Kamala Harris criticises Texas governor for going ‘straight to politics’ after 53 migrants die in San Antonio

The Vice-President said in an NPR interview that the ‘broken’ immigration system ‘was decimated’ by the Trump administration

San Antonio fire chief describes 'stacks of bodies' in trailer after 46 found dead

​​Vice President Kamala Harris pushed back against Texas Gov Greg Abbott’s claims that the ongoing border crisis and, by extension, the 53 migrants who were found dead inside a tractor-trailer outside San Antonio this week was the Biden administration’s fault.

During an interview with NPR on Wednesday, the Democrat fielded questions from co-host Asma Khalid about the overturning of Roe v Wade before the pair turned to discussing matters south of the border.

“I’m sure you saw that, last night, there were at least 50 migrants who died in a tractor trailer in San Antonio, Texas,” Ms Khalid began. “I wanted to get a sense from you of – are there any new plans that you have for tackling the issue through administrative powers – through executive actions - that you all think you can’t do?”

Late Monday night, within hours of the news arriving that dozens of people were found trapped inside a sweltering trailer without signs of water or air conditioning to combat against the triple-digit-degree temperatures inside, the governor of Texas tweeted that the blame for the incident lay at the Biden administration’s feet.

“These deaths are on Biden,” the Republican, who is facing reelection this fall, tweeted. “They are a result of his deadly open border policies. They show the deadly consequences of his refusal to enforce the law.”

Ms Harris began her response by taking a different course than the governor’s. She first offered her condolences for the people who “it seems, by what we know so far, were trying to find a better life” before she pushed back against the Texas governor’s critiques of the administration.

“I think that your raising the point about how the governor of that state responded really highlights part of the problem because his response, where there are 50 dead bodies in his state, is to go straight to politics instead of dealing with the realities of the issue,” Ms Harris said.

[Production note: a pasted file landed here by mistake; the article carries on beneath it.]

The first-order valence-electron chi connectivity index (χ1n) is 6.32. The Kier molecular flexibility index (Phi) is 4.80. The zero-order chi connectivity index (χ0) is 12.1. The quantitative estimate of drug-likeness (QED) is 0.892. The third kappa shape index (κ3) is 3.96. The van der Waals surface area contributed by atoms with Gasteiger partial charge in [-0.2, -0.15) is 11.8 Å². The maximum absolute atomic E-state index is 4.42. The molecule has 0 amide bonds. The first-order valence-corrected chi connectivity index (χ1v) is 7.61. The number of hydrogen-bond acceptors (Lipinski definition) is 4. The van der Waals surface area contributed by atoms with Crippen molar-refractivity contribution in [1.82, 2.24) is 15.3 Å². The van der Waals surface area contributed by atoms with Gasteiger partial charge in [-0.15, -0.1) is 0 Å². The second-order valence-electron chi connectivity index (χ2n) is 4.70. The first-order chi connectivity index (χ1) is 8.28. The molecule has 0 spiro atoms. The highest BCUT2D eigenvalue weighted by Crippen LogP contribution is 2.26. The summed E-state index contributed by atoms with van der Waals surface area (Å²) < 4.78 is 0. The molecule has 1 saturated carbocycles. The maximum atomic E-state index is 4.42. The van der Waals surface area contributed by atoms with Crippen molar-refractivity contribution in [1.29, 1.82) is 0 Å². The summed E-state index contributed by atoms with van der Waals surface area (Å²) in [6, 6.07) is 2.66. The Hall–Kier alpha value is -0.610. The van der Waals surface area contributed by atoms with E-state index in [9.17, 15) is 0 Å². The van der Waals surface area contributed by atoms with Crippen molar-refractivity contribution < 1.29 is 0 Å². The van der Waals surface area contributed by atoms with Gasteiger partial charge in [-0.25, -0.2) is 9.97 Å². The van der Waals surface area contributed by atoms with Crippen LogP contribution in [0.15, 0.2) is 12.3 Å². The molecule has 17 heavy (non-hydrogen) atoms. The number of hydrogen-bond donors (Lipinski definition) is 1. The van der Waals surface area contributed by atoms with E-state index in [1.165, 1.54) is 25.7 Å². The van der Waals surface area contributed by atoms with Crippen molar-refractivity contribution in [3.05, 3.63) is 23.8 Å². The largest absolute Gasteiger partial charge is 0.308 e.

“The realities of the issue include what we need to do on the issue of smuggling, for example,” the vice-president pointed out, adding that the Biden administration “has been taking that quite seriously”.

On Tuesday, US President Joe Biden similarly addressed the “tragic loss of life” as “horrifying and heartbreaking."

“Exploiting vulnerable individuals for profit is shameful, as is political grandstanding around tragedy, and my administration will continue to do everything possible to stop human smugglers and traffickers from taking advantage of people who are seeking to enter the United States between ports of entry,” the US president said in a statement after arriving in Spain in his second stop during a visit to the European continent.

Ms Harris also accused the Trump administration of handing down a “broken immigration system”, marking a sharp departure from the president’s own critique as he only vaguely rebuked politicians for “political grandstanding around tragedy”.

“But we also need to take seriously the fact that we have a broken immigration system that was decimated by the last administration, and we’ve been trying to - and we are on the path doing it - to fix that broken system,” she said.

Mr Abbott, who was scheduled to appear at the state’s southern border on Wednesday to deliver what his office says an address on the “ongoing response to President Biden’s growing border crisis”, has courted controversy in the past when it comes to his government’s response to the southern border crisis.

In April, the Republican governor faced harsh criticism after he bused migrants to Washington DC in an effort to draw attention to the Biden administration’s policies on the southern border. And back in 2017, the governor introduced a controversial “Sanctuary Cities” bill, SB4, which compels law enforcement agencies to cooperate with federal agencies – such as ICE – and to check the immigration status of people during their routine work.

That law is what later gave Attorney General Ken Paxton the legal grounding to sue the San Antonio Police Department – the same law enforcement agency who were among the first responders to handle Monday’s tragedy – after the force reportedly turned a group of undocumented migrants over to a victim’s organisation instead of reporting them to ICE in 2018.

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